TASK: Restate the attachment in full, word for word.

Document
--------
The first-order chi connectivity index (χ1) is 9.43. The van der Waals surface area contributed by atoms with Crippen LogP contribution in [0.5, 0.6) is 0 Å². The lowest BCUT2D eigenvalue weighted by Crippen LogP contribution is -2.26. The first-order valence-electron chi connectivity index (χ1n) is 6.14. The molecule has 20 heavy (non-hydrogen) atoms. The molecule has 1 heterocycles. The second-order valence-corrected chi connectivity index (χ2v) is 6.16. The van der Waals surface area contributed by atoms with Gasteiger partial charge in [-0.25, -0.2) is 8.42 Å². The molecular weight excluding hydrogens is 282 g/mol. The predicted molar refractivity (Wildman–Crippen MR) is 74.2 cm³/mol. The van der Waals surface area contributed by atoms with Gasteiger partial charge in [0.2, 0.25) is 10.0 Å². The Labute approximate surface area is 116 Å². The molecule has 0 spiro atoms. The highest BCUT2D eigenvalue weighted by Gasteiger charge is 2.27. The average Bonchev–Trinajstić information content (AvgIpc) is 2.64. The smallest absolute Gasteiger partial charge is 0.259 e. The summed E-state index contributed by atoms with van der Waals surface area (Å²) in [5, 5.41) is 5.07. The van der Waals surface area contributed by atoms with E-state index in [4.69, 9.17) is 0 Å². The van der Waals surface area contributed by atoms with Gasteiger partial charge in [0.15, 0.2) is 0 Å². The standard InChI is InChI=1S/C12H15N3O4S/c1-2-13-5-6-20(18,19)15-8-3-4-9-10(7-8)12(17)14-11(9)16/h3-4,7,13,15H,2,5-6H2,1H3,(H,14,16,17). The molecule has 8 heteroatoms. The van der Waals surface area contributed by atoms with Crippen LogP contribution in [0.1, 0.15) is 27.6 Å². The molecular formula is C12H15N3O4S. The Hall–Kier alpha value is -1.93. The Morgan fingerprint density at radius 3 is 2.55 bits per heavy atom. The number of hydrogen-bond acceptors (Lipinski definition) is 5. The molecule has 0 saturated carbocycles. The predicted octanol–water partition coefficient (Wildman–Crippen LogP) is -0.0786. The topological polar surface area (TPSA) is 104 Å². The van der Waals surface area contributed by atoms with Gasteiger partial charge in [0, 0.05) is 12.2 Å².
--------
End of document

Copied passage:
The first-order chi connectivity index (χ1) is 9.43. The van der Waals surface area contributed by atoms with Crippen LogP contribution in [0.5, 0.6) is 0 Å². The lowest BCUT2D eigenvalue weighted by Crippen LogP contribution is -2.26. The first-order valence-electron chi connectivity index (χ1n) is 6.14. The molecule has 20 heavy (non-hydrogen) atoms. The molecule has 1 heterocycles. The second-order valence-corrected chi connectivity index (χ2v) is 6.16. The van der Waals surface area contributed by atoms with Gasteiger partial charge in [-0.25, -0.2) is 8.42 Å². The molecular weight excluding hydrogens is 282 g/mol. The predicted molar refractivity (Wildman–Crippen MR) is 74.2 cm³/mol. The van der Waals surface area contributed by atoms with Gasteiger partial charge in [0.2, 0.25) is 10.0 Å². The Labute approximate surface area is 116 Å². The molecule has 0 spiro atoms. The highest BCUT2D eigenvalue weighted by Gasteiger charge is 2.27. The average Bonchev–Trinajstić information content (AvgIpc) is 2.64. The smallest absolute Gasteiger partial charge is 0.259 e. The summed E-state index contributed by atoms with van der Waals surface area (Å²) in [5, 5.41) is 5.07. The van der Waals surface area contributed by atoms with E-state index in [4.69, 9.17) is 0 Å². The van der Waals surface area contributed by atoms with Gasteiger partial charge in [0.15, 0.2) is 0 Å². The standard InChI is InChI=1S/C12H15N3O4S/c1-2-13-5-6-20(18,19)15-8-3-4-9-10(7-8)12(17)14-11(9)16/h3-4,7,13,15H,2,5-6H2,1H3,(H,14,16,17). The molecule has 8 heteroatoms. The van der Waals surface area contributed by atoms with Crippen LogP contribution in [0.1, 0.15) is 27.6 Å². The molecular formula is C12H15N3O4S. The Hall–Kier alpha value is -1.93. The Morgan fingerprint density at radius 3 is 2.55 bits per heavy atom. The number of hydrogen-bond acceptors (Lipinski definition) is 5. The molecule has 0 saturated carbocycles. The predicted octanol–water partition coefficient (Wildman–Crippen LogP) is -0.0786. The topological polar surface area (TPSA) is 104 Å². The van der Waals surface area contributed by atoms with Gasteiger partial charge in [0, 0.05) is 12.2 Å².